Stoichiometric fuel/air ratio

mohhasco

New Member
english, USA
what is the meaning of "stoichiometric fuel/air ratio"? is it a desired ration or something measured in certain unit or what?
 
  • Kelly B

    Senior Member
    USA English
    Hello and welcome,
    Did you find it in a sentence? Could we please see the sentence, if you did?
     

    mohhasco

    New Member
    english, USA
    Kelly B said:
    Hello and welcome,
    Did you find it in a sentence? Could we please see the sentence, if you did?

    In fact, there is an equation that has this term in it and they define it as stoichiometric fuel/air ratio. the equation is modeling the NOx emission in an engine.
     

    panjandrum

    Lapsed Moderator
    English-Ireland (top end)
    I think, but you would need to confirm this from a textbook, that a stoichiometric ratio for any pair of substances is the ratio with which they mix in an idealised reaction.

    So a stoichiometric air/fuel ratio is such that all the fuel burns and all the oxygen in the air is used.

    Could be completely wrong.
     

    panjandrum

    Lapsed Moderator
    English-Ireland (top end)
    Confirmed HERE.

    It's important in the context of emission control because too little air results in fuel in the exhaust; too much air results in a different set of combustion compounds - and reduced efficiency.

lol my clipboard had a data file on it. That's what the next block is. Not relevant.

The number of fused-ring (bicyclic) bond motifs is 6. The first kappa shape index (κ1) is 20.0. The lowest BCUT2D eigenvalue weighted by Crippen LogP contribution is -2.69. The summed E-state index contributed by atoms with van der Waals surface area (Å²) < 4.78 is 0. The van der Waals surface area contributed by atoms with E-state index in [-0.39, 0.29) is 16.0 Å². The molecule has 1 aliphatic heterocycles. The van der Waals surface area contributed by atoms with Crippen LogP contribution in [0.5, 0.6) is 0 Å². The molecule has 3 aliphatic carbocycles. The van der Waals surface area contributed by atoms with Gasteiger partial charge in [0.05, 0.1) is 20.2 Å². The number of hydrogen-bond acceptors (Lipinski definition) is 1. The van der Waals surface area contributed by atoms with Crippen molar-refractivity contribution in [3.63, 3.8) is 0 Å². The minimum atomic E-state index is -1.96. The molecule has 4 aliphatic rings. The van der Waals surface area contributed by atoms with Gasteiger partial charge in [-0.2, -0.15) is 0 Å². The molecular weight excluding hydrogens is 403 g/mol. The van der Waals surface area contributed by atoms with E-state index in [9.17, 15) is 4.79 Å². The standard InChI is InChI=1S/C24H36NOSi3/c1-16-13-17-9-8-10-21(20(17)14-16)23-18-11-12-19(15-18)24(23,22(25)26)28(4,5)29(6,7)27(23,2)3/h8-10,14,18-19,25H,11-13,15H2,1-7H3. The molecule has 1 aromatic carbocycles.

panjandrum

    Lapsed Moderator
    English-Ireland (top end)
    Air consists, mostly, of oxygen and nitrogen.
    Fuel is a hydrocarbon.

    In complete combustion of the appropriate quantities of fuel and air (in the stoichiometric ratio), all the carbon and hydrogen from the fuel combine with all the oxygen in the air to form CO2 and H2O. The nitrogen in the air goes in one end and out the other.

    Unfortunately there are lots of reasons why this cannot be achieved in practice, with the result that the products of combustion include the above plus unburnt fuel, CO, and various oxides of nitrogen - NOx .
     

    DaleC

    Senior Member
    Yes, it's the optimum ratio. The key concept is definite proportions. Chemical reactants combine with each other in definite proportions. The composition ratio of a mixture of reactants is stoichiometric (for a given reaction) when the relative proportions of each match the coefficients in the reaction equation.

    Stoichiometry is a term in beginning chemistry. In addition to all the other links provided so far, you can check a chemistry textbook or search the Web for <chemistry "stoichiometric ratio">.

    When the mixture's composition ratio is not stoichiometric, there is a relative deficiency (excess) of some reactants. Therefore, a given volume of mixture won't react (be consumed) totally, there you won't get the maximum possible reaction outcome (whether that be heat or a product chemical), which is an inefficient state of affairs.
     
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